January 23rd, 2015

Q: The gospel reading from Luke 20:34-36 says:
Jesus said to them, “The children of this age marry and are given in marriage; but those who are deemed worthy to attain to the coming age and to the resurrection of the dead neither marry nor are given in marriage. They can no longer die, for they are like angels; and they are the children of God because they are the ones who will rise.”
I’m really confused about this. Is Jesus stating that only those that don’t get married will be resurrected?
A: The language order of this passage is confusing. Jesus is speaking to a point about those who will be resurrected and will not then need the institution of marriage. He is not stating which marital state is…

January 16th, 2015

Question: Where in the Bible does it say one must go to confession? I believe it was made up at some time so the “church” could know what its parishioners were doing. I pray daily to God and ask forgiveness of sins personally. They are forgiven. Why would I want to tell them to someone else? Priests are no “closer” to God than I am. What say you?
Kudos to you for praying daily and asking God for forgiveness for your sins. These are vital steps in healing wounds caused by human failings. Yet there is more to the healing process…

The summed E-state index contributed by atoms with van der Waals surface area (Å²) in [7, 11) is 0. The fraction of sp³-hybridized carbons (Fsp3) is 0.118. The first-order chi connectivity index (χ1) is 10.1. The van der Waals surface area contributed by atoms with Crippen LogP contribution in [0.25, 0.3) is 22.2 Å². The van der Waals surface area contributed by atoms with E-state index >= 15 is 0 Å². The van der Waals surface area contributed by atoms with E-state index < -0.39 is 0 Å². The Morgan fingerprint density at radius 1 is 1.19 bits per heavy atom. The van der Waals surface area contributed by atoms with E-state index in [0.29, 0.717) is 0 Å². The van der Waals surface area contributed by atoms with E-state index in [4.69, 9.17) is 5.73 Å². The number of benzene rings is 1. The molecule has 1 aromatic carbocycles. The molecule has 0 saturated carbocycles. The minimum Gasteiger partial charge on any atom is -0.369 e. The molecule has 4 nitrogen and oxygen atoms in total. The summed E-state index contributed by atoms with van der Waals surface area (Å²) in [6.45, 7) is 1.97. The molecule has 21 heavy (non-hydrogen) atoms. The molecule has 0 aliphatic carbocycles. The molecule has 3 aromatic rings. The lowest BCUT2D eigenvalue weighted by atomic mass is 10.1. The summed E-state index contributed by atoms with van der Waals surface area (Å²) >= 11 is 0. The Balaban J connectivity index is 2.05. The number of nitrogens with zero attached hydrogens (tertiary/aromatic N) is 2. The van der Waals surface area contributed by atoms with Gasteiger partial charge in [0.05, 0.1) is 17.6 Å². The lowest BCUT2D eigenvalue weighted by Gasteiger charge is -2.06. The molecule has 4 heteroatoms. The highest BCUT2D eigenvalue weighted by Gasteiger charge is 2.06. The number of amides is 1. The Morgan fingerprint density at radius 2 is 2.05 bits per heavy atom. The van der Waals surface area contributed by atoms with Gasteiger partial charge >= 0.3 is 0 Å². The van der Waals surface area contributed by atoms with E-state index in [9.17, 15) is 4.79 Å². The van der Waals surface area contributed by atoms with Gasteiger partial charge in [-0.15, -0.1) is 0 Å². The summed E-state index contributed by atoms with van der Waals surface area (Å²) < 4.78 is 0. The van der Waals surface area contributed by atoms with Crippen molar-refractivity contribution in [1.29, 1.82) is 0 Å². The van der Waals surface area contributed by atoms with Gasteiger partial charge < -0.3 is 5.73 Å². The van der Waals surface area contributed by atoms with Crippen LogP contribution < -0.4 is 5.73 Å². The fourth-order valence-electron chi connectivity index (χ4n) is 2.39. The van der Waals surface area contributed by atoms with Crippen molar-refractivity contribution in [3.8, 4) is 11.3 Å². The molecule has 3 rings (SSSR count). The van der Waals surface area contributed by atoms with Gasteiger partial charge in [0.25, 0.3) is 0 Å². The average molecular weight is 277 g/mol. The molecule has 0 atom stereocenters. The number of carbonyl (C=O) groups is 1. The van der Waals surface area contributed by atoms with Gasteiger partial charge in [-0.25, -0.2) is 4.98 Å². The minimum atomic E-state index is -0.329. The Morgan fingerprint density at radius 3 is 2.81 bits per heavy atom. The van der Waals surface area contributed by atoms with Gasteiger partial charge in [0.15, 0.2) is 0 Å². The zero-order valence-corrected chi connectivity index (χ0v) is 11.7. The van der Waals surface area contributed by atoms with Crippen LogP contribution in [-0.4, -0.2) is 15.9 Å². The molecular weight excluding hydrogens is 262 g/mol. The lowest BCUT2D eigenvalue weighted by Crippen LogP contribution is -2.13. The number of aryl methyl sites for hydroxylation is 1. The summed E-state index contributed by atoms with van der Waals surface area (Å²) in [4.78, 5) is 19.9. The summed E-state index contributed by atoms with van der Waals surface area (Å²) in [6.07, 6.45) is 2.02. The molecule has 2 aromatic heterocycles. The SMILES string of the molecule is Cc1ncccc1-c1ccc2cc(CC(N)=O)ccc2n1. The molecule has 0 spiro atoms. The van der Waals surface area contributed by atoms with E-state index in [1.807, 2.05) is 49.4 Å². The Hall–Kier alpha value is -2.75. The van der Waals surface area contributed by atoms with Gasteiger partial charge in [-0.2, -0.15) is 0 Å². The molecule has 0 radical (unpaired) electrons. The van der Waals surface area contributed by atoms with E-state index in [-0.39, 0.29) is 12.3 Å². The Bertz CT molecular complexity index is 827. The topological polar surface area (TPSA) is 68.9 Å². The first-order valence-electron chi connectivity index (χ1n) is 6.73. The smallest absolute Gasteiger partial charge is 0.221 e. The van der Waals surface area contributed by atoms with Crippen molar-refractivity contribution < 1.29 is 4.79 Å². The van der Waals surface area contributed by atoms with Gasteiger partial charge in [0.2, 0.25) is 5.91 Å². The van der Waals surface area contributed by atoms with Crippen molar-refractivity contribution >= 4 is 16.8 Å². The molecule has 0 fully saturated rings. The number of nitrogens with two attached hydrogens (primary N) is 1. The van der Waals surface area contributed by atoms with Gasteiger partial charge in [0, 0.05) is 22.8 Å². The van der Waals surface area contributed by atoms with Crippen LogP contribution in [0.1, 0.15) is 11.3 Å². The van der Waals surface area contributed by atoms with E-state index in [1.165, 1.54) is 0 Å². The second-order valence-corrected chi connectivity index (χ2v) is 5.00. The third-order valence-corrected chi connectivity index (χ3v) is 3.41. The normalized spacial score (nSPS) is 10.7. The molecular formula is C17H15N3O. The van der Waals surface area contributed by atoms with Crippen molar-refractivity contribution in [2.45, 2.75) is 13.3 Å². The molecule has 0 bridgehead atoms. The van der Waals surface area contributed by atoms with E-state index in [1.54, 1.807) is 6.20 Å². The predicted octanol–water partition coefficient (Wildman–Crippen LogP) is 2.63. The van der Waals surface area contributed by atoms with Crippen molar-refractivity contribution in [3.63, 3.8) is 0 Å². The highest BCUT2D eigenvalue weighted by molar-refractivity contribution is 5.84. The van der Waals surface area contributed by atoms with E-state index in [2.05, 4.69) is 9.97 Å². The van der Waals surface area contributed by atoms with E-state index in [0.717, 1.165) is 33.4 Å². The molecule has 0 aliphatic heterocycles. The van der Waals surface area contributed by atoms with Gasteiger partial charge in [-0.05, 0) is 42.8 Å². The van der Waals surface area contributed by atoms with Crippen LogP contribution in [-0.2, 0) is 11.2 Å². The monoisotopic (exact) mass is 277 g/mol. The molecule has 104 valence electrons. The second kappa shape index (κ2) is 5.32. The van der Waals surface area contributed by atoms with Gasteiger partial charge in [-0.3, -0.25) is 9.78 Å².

Although the Bible doesn’t spell out the rubrics for going to confession — aka the Sacrament of Reconciliation — the Church practices it. The Sacrament…

September 12th, 2014

According to the Bible, yes, Eve was Adam’s only wife. There is no other reference to Adam having an intimate relationship with another woman than Eve, the woman formed from his rib (Genesis 2:18-23).
Many centuries after the Bible was written and compiled, a Jewish legend grew up about a woman named Lilith who was said to have been Adam’s first wife, created from the same ground and at the same time as Adam. In the Middle Ages this legend was greatly developed, especially the notion that Lilith left Adam and the Garden of Eden when she refused to be subservient to her husband. Sometimes today, this Lilith figure still shows up in cultic and literary references.…

September 9th, 2014

Q: In spiritual law, men leave their mothers for their wife, when they marry. But if a man chooses to love and cherish the mother OVER the wife, isn’t this a conflict that God would not encourage?